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Iconic London – The Barbican Centre

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Situated within the square mile of the City of London sits an iconic structure that is made up of brutalist architecture & charismatic values. The Barbican Centre, opened in 1982 by Her Majesty the Queen, is London’s cultural centre for performing arts and you can see many live acts from classical music to alternative theatre.

You cannot help but feel a sense of warmth & peace as you walk through the double glass doors of this wonderful building which displays a glorious opening lobby surrounded by large staircases with brass banisters running down each side.

It is the sort of place that you could take a book to and get lost inside whatever story you are reading. Its like a place that has no concept of time and before you know it you have been there for a good few hours without realising.

The centre also houses a library, Three restaurants and the second largest conservatory in London which houses some amazing tropical plants.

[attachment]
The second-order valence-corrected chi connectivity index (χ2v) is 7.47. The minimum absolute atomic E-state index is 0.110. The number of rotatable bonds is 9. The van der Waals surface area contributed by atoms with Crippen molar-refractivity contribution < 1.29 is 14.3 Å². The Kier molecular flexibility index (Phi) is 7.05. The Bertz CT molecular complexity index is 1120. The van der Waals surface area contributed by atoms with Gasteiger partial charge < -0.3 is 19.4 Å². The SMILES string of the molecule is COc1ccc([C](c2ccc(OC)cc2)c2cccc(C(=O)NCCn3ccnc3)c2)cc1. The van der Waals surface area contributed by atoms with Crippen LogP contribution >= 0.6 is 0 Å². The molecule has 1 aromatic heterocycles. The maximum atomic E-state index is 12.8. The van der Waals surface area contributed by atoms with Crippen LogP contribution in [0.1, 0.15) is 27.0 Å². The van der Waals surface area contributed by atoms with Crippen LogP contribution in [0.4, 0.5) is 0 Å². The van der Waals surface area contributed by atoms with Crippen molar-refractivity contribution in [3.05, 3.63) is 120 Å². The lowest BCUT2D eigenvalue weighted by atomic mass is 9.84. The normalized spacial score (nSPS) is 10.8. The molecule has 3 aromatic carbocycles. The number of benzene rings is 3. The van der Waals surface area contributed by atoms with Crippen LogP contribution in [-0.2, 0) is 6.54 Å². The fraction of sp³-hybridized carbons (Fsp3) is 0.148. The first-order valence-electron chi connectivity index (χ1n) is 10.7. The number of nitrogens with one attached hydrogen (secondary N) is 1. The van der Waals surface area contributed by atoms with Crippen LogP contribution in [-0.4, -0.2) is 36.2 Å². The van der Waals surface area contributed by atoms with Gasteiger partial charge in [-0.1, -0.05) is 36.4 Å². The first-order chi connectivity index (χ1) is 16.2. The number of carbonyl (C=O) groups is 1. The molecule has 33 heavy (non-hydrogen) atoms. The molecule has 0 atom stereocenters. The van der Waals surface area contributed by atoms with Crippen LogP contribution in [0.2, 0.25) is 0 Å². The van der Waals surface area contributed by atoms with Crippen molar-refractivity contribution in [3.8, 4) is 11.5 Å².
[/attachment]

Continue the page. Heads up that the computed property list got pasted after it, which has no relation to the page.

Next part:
Surrounding the Barbican Centre is a purpose built estate which screams post war architecture. You can barely hear a pin drop as you drift through the maze of endless walkways on a Saturday afternoon.

You can stumble upon old roman ruins and the fascinating museum of London which houses an historic timeline of events that changed the city as we know it. The history of the great fire of London of 1666 can be seen here which is a worthy reason to attend.

There is also a stunning water feature in the centre of the grounds overlooking St Giles without Cripplegate Church which has stood there since 1394.

If you are looking for a quiet place to visit on a weekend then I would certainly recommend the Barbican Centre.

I find it hard to believe that the Barbican Centre was voted London’s ugliest building back in 2003 as it is certainly one of my favourite spots to just lose myself in.

Blog by - Gregory Powley-Lynch